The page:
Friday, May 28, 2010

Review: Shadow’s Son by Jon Sprunk

Assassins in fantasy are a pretty hot thing – not quite to the same level as ‘gritty’, but still quite popular. Shadow’s Son by Jon Sprunk (Book Depository, Powell’s Books, Indiebound) fits squarely into this assassin fantasy fad and should please many SFF fans. Sprunk’s assassins do indeed kick ass, are dark, tough and conflicted, making Shadow’s Son perhaps the closest thing fantasy gets to the perfect ‘beach book’.

From the first line:

A killer stalks in the shadows
the direction of Shadow’s Son is set. Caim is an assassin, and not (quite) the sympathetic, reluctant assassin so often seen. Caim is good at what he does, well paid and enjoys his work, though not in the psychotic way of serial killer. A seemingly simple job goes bad and Caim finds himself thrust into uncharted territory. The daughter of his last target holds the key to the mystery and Caim must confront his own past to survive.

Shadow’s Son has many things going for it, but for me the greatest is probably its length, or more related to what is typical of SFF books, its lack of length. The Pyr version comes in at a mere 280 pages, and the pace reflects this. Sprunk doesn’t waste words; he gets to the point, throws the reader lots of action, and in doing so doesn’t sacrifice characterization or description. In this he doesn’t read like the debut author that he is. In fact there are occasional flashes of really brilliant writing that leave me highly anticipating more of his work.

As I indicated above, Sprunk does his characters well. Caim comes across as a cold-hearted killer, yet not so cold-hearted that the reader doesn’t immediately find himself rooting for him. Sure he is a killer, but there’s the sense that the people he’s hired to kill, aristocracy in an oppressive culture, deserve what they get. As the novel moves forward, the walls that Caim have erected slowly crumble. Caim is balanced against the spoiled socialite daughter of his last target, Josephine. At first Josephine is nothing special, but just as with Caim, it’s interesting to see her develop a backbone and become at least a tolerable maiden in distress.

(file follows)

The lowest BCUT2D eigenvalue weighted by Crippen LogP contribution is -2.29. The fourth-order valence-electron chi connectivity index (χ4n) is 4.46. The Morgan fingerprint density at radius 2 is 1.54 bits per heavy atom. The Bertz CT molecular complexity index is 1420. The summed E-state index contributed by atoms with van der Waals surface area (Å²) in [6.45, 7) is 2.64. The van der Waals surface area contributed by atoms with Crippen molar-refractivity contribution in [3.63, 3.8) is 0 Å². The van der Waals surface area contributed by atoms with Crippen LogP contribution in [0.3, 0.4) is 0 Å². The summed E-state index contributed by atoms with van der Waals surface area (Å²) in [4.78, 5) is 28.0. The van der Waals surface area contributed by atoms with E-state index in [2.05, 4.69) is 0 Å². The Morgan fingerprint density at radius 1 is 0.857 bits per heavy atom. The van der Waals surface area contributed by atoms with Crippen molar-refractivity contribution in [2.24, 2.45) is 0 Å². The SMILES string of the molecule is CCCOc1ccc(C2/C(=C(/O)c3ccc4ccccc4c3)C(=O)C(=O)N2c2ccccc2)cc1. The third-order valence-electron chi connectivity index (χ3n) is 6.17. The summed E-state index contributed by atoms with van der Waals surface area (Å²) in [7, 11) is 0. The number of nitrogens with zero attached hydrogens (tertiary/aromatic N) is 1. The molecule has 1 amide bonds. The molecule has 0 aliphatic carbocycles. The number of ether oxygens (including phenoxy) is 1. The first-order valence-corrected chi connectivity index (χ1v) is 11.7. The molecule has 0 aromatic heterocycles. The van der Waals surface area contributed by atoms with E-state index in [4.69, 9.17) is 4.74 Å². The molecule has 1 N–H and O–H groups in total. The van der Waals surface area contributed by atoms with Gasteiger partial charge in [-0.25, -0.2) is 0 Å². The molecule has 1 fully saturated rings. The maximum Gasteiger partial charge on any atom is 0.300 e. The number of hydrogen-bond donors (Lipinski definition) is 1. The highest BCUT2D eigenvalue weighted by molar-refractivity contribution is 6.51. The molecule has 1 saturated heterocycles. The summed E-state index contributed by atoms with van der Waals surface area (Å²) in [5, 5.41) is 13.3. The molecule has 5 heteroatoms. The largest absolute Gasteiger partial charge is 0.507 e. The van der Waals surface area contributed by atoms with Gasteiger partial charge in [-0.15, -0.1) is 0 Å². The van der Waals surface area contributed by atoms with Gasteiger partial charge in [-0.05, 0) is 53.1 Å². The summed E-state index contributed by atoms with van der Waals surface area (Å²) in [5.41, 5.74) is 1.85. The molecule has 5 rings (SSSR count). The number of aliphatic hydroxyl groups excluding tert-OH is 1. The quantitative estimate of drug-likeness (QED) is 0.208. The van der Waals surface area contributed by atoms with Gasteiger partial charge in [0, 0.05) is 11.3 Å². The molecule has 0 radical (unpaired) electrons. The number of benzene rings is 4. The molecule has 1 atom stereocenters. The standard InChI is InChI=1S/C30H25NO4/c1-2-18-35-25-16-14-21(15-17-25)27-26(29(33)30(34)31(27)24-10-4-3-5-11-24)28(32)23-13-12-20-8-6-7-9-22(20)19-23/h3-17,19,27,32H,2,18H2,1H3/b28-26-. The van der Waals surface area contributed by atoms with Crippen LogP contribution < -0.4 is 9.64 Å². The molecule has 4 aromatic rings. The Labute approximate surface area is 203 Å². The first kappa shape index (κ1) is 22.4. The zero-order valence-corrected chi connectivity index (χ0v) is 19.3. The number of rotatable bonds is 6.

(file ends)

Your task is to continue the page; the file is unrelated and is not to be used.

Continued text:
Of course it’s Josephine that brings me to my biggest criticism of Shadow’s Son – rape. Rape is a controversial character development tool often used in fiction. Some view it as insensitive, others lazy, and still more may delve into a nice lecture on the feminist perspective of rape. The world is brutal and imagined worlds are often set up to be no less brutal. Rape is both a historical and present reality, and perhaps something not out of place in a book about a patriarchal, medieval society focusing on the underworld of assassins. But rape as it is used in Shadow’s Son has very little relevance to character development, and as such, I think it feels out of place and unnecessary. The only way I imagine giving Sprunk a pass on this one is if we get a pregnancy out of it that has some plot relevance in future books of this planned trilogy. In that case, we should discuss Sprunk’s embracing of fantasy tropes.

In Shadow’s Son, Sprunk neither shies away from nor subverts tropes common to this flavor of fantasy. We have the faux-European medieval setting. We have the classic antihero – a sympathetic killer with a brutal and special past. We have the maiden in distress. We have secret societies, corrupt religious powers, and a hidden heir to an empire. Now I’ve said it before and I’m sure I’ll say it again: tropes are tropes for a reason. They are universal in both history and current society and they often seem to touch people at a deeper level. When done badly, a book can quickly unravel. But when done well the reading can be outstanding. Sprunk does them well – his tropes are wrapped up in impressive writing and a breathtaking pace. Things may be predictable, but it doesn’t really matter.

Shadow’s Son is Sprunk’s debut novel and the first in the planned trilogy of the Shadow Saga. It’s a fun, fast read in the fashion of dark fantasy that’s so popular these days and Sprunk wisely does not try to cram it fuller than needed. It stands well enough on its own for people to try out without fear of needing to read forthcoming sequels, but the ending leaves many questions unanswered and a sense of anticipation for the books to come. All in all it’s just the distraction I was looking for amid some of the heavier reading I’ve done of late, and book that I can see pleasing a lot of readers. 7.5/10

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